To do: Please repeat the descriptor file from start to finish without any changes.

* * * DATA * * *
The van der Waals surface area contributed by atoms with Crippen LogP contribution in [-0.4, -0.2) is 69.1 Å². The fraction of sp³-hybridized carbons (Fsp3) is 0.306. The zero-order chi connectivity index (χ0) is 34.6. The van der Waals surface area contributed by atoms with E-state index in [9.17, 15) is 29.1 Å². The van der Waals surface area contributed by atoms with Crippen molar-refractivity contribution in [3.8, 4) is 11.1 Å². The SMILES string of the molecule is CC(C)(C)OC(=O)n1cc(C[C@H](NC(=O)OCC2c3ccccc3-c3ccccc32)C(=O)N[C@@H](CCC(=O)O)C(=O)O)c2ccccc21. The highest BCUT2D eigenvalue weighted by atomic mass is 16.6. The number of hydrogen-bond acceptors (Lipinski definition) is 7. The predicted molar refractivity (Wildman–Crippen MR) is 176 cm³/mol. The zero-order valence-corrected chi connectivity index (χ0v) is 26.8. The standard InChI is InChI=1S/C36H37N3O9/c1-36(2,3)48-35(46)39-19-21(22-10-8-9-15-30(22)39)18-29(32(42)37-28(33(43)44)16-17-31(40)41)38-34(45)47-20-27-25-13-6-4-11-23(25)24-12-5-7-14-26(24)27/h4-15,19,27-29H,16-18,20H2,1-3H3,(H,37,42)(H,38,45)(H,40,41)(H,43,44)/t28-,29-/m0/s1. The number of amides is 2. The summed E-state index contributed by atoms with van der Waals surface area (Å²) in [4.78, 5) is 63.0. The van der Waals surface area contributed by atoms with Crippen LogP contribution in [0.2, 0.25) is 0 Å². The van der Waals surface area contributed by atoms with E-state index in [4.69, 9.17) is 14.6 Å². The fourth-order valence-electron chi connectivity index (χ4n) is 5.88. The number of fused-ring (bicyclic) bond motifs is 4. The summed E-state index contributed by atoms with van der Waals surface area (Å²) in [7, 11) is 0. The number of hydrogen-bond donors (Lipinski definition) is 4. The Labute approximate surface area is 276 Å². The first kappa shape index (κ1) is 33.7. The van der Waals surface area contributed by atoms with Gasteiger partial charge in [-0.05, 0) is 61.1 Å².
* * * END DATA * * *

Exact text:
The van der Waals surface area contributed by atoms with Crippen LogP contribution in [-0.4, -0.2) is 69.1 Å². The fraction of sp³-hybridized carbons (Fsp3) is 0.306. The zero-order chi connectivity index (χ0) is 34.6. The van der Waals surface area contributed by atoms with E-state index in [9.17, 15) is 29.1 Å². The van der Waals surface area contributed by atoms with Crippen molar-refractivity contribution in [3.8, 4) is 11.1 Å². The SMILES string of the molecule is CC(C)(C)OC(=O)n1cc(C[C@H](NC(=O)OCC2c3ccccc3-c3ccccc32)C(=O)N[C@@H](CCC(=O)O)C(=O)O)c2ccccc21. The highest BCUT2D eigenvalue weighted by atomic mass is 16.6. The number of hydrogen-bond acceptors (Lipinski definition) is 7. The predicted molar refractivity (Wildman–Crippen MR) is 176 cm³/mol. The zero-order valence-corrected chi connectivity index (χ0v) is 26.8. The standard InChI is InChI=1S/C36H37N3O9/c1-36(2,3)48-35(46)39-19-21(22-10-8-9-15-30(22)39)18-29(32(42)37-28(33(43)44)16-17-31(40)41)38-34(45)47-20-27-25-13-6-4-11-23(25)24-12-5-7-14-26(24)27/h4-15,19,27-29H,16-18,20H2,1-3H3,(H,37,42)(H,38,45)(H,40,41)(H,43,44)/t28-,29-/m0/s1. The number of amides is 2. The summed E-state index contributed by atoms with van der Waals surface area (Å²) in [4.78, 5) is 63.0. The van der Waals surface area contributed by atoms with Crippen LogP contribution in [0.2, 0.25) is 0 Å². The van der Waals surface area contributed by atoms with E-state index in [4.69, 9.17) is 14.6 Å². The fourth-order valence-electron chi connectivity index (χ4n) is 5.88. The number of fused-ring (bicyclic) bond motifs is 4. The summed E-state index contributed by atoms with van der Waals surface area (Å²) in [7, 11) is 0. The number of hydrogen-bond donors (Lipinski definition) is 4. The Labute approximate surface area is 276 Å². The first kappa shape index (κ1) is 33.7. The van der Waals surface area contributed by atoms with Gasteiger partial charge in [-0.05, 0) is 61.1 Å².